In just a few days, the Chinese Communist Party (CCP) will convene in Beijing to design the country’s trajectory for the coming five to 10 years as the party pursues its 2035 goals.
This year will witness the 20th National Party Congress, which many international commentators have viewed through the primary lens of who will be appointed to China’s top governing roles. Some have even described the potential for 69-year-old Xi Jinping – general secretary of the Communist Party, president of the People’s Republic of China, and chairman of the Central Military Commission – to retain all three of his titles as a tragic error.
However, while controversial, the country’s internal political organization shouldn’t be the only or even primary question peppering discussions by African observers regarding the Party Congress.
Although African countries are, like others, bystanders in this event, many key plans and policies that will be decided at the congress may well influence Africa-China relations in future. And it is these policies that will matter most for African observers.
Specifically, there are three major issues that African governments should care about from the sessions.
First, the apple of discord. This meeting is occurring at a period when China’s now unique zero-COVID policies and the housing market crisis are, according to the IMF, expected to put China’s economic growth behind the rest of the Asia-Pacific region for the first time in more than 30 years. Measures that ensure China’s growth and outward orientation resume and pick up will be crucial for African countries. Globally, China accounts for 12 percent of global trade, but that rate is even higher for many African countries, standing at an average of 35 percent as of 2021. China’s COVID restrictions, initially very helpful to global stability prior to vaccine deployment, have now prolonged inactivity in factories and warehouses and exacerbated container traffic leaving ports, leading freight costs to rise – costs that are passed onto consumers at the end of the supply chain.
While the trade value between African countries and China increased to $254 billion last year, through both Chinese exports to the continent and imports from African countries, there is room for more of the latter. In particular African students in China – who were expected to reach over 100,000 annually by now had there been no pandemic – still remain locked out. Limited flights from the continent have resumed, and while new flight paths opens this year, tickets remain expensive and quarantine processes from African destinations arduous and time-consuming. That makes it hard to justify even the most lucrative business and financing opportunities or most beautiful tourist destinations in both directions. More open and predictable supply chains, more demand for African products and more two-way people flows, will boost not just revenues but also keep inflation at bay, key for stable monetary policy in African countries.
Second, African observers should be focused on statements regarding China’s external economic and foreign policy – in particular links to lending through initiatives such as the Forum on China-African Cooperation (FOCAC) and the Belt and Road Initiative (BRI). Having spent an estimated over $130 billion to respond to COVID-19 over the last two years, while facing diminished domestic economic activity and therefore government revenues, a number of African countries have begun to face a debt liquidity crisis, and the vast majority continue to face a long-term crisis of insufficient debt for development.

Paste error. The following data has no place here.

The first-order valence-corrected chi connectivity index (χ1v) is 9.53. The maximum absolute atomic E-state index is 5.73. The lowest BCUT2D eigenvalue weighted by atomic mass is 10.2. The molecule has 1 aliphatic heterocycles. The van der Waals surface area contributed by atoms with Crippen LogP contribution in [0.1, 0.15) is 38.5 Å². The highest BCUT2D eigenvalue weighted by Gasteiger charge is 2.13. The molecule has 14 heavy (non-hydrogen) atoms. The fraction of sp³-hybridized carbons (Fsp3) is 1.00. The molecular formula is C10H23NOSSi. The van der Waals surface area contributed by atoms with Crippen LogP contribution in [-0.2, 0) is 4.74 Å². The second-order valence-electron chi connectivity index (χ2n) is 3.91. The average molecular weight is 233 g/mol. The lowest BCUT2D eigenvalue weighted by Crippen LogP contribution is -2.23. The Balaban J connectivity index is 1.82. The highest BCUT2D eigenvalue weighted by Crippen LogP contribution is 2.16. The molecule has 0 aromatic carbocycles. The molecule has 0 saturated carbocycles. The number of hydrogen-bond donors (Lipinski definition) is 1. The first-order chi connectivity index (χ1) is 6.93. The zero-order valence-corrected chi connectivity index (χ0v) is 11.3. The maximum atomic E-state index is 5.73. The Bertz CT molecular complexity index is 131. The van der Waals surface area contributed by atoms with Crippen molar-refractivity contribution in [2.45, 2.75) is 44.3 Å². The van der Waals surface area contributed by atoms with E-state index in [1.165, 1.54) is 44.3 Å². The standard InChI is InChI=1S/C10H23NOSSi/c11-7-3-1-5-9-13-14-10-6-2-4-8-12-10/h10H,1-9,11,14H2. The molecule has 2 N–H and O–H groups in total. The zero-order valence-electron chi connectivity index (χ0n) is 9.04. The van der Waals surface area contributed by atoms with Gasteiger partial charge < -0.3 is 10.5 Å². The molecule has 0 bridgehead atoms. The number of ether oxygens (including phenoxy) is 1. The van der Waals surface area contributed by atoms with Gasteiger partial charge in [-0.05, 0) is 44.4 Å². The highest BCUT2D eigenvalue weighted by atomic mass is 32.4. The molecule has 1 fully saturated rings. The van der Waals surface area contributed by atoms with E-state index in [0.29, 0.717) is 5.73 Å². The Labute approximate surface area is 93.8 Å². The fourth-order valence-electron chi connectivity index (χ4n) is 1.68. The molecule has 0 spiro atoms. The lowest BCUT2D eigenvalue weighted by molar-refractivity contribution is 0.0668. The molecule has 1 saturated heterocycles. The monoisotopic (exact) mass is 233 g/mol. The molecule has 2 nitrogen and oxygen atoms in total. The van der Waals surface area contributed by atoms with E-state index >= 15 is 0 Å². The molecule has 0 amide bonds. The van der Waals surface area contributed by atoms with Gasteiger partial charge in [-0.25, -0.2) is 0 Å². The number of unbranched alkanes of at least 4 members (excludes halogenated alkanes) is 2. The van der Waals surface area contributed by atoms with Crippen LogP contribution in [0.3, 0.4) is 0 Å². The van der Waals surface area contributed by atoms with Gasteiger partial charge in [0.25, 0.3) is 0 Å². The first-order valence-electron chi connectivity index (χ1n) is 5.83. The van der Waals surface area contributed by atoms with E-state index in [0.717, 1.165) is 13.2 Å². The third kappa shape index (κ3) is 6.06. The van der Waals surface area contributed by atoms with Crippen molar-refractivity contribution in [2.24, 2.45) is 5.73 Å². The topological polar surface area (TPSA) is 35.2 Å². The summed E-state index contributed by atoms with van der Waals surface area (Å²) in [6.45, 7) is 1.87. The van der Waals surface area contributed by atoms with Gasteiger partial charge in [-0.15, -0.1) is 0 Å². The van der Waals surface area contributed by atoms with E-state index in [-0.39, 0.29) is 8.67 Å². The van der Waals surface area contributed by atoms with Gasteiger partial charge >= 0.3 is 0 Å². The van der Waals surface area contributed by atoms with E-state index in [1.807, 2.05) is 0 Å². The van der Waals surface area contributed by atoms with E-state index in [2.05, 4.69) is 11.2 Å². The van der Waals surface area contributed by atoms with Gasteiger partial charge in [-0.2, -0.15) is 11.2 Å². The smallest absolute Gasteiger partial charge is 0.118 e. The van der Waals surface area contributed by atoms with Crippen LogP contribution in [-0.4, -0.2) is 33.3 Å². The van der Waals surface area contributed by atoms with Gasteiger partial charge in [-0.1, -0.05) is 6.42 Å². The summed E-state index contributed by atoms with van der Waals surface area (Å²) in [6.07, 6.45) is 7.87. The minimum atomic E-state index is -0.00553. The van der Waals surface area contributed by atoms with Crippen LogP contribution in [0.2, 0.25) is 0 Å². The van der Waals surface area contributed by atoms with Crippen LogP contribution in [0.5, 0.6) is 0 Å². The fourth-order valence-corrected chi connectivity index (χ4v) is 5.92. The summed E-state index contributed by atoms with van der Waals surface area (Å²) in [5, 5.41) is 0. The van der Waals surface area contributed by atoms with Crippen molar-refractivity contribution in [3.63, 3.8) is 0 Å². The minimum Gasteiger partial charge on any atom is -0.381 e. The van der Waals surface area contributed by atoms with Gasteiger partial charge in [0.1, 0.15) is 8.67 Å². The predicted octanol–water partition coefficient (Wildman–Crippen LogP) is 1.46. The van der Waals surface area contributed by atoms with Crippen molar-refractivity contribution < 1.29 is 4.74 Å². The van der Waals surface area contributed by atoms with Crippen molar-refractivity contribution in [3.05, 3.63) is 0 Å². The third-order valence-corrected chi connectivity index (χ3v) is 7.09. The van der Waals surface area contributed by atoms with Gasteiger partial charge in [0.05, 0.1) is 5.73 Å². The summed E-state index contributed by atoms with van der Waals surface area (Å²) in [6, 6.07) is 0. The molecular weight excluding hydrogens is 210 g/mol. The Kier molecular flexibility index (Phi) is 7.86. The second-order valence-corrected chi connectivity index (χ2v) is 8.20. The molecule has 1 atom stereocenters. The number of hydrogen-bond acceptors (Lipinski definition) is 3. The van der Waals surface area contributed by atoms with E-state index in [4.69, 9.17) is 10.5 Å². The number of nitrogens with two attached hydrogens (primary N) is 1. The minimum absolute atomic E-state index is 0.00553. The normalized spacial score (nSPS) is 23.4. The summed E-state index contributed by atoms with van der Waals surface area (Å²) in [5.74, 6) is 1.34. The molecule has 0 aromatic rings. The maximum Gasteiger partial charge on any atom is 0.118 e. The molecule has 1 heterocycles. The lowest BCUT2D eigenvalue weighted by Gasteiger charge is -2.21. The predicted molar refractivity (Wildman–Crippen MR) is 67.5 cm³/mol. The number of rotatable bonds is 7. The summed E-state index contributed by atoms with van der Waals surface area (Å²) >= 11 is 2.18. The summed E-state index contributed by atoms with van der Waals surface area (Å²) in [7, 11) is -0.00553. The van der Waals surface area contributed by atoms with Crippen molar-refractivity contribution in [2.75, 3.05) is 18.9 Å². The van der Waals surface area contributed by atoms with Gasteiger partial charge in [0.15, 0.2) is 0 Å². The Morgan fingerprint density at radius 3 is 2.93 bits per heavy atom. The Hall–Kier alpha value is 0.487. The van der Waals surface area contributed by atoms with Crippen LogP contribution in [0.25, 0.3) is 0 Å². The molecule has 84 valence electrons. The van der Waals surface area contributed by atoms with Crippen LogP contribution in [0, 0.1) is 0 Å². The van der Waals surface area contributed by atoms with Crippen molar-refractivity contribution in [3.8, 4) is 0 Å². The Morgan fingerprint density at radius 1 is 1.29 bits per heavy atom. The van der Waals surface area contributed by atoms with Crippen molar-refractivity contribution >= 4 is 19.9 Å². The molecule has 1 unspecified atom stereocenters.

China has played a key role in addressing this debt gap to date. Most African countries have proactively sought out concessional loans from China – collectively estimated at around $160 billion over 20 years – to finance projects such as the construction of the longest bridge in Senegal, the Foundiougne Bridge, or the 3,800 km railway that runs from Kenya’s capital to its coast. Also, with 52 African countries signatories, the BRI has to some degree helped fast-track the implementation of African infrastructure and industrialization projects. While these are impressive results and the volumes may sound formidable, still the total amount of loans from China account for 8.7 percent of Africa’s total debt.
Nevertheless, both FOCAC and BRI have stimulated other countries, such as those in the G-7, to demonstrate their commitment to infrastructure overseas, espousing what African countries want – a race to the top, not a race to the bottom.
The question is, will China’s commitment continue? Whatever expectations China may have for its domestic growth, indicators of upward trends and proposed innovations from China to extend and deepen FOCAC and BRI’s impact will be keenly sought.
Third and finally, China’s views when it comes to multilateral reform should be a key area of analysis for Africans. 2022 marks 20 years since the African Union’s (AU) founding in 2002, when it succeeded its predecessor, the Organization for African Unity established in 1963. Hence, it was appropriate that in 2022 China lent support to strengthening African agency in global decision-making by announcing that it fully endorses the AU in becoming the 21st member of the G-20. This is a commendable step. However, African countries will likely want and need more reform to multilateral institutions over the coming five years and beyond. Indications from the Party Congress that China might back these reforms based on their objective merits and drawbacks, and China’s own experience of the “international rules-based order,” will be important to maintain African countries’ agency and ambitions.
For China, it seems likely at this stage that Xi will remain in power, though his leadership team will change and shift responsibilities. For African governments, however, continuity in China’s Africa policy and delivery may trump questions of governance.